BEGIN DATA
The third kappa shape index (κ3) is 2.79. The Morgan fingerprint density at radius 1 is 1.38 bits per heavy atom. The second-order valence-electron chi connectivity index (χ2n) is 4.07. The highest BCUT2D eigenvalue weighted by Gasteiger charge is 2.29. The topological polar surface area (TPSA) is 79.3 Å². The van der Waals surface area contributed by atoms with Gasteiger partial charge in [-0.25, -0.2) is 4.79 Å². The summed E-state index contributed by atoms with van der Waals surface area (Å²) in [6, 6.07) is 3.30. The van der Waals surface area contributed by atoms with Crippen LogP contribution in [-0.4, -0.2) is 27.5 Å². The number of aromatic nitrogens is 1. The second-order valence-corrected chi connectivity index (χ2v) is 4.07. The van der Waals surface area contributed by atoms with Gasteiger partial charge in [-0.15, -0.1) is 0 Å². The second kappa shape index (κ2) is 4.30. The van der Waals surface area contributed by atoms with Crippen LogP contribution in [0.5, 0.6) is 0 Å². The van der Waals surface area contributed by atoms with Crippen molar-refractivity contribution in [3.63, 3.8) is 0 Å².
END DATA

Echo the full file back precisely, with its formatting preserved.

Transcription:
The third kappa shape index (κ3) is 2.79. The Morgan fingerprint density at radius 1 is 1.38 bits per heavy atom. The second-order valence-electron chi connectivity index (χ2n) is 4.07. The highest BCUT2D eigenvalue weighted by Gasteiger charge is 2.29. The topological polar surface area (TPSA) is 79.3 Å². The van der Waals surface area contributed by atoms with Gasteiger partial charge in [-0.25, -0.2) is 4.79 Å². The summed E-state index contributed by atoms with van der Waals surface area (Å²) in [6, 6.07) is 3.30. The van der Waals surface area contributed by atoms with Crippen LogP contribution in [-0.4, -0.2) is 27.5 Å². The number of aromatic nitrogens is 1. The second-order valence-corrected chi connectivity index (χ2v) is 4.07. The van der Waals surface area contributed by atoms with Gasteiger partial charge in [-0.15, -0.1) is 0 Å². The second kappa shape index (κ2) is 4.30. The van der Waals surface area contributed by atoms with Crippen LogP contribution in [0.5, 0.6) is 0 Å². The van der Waals surface area contributed by atoms with Crippen molar-refractivity contribution in [3.63, 3.8) is 0 Å².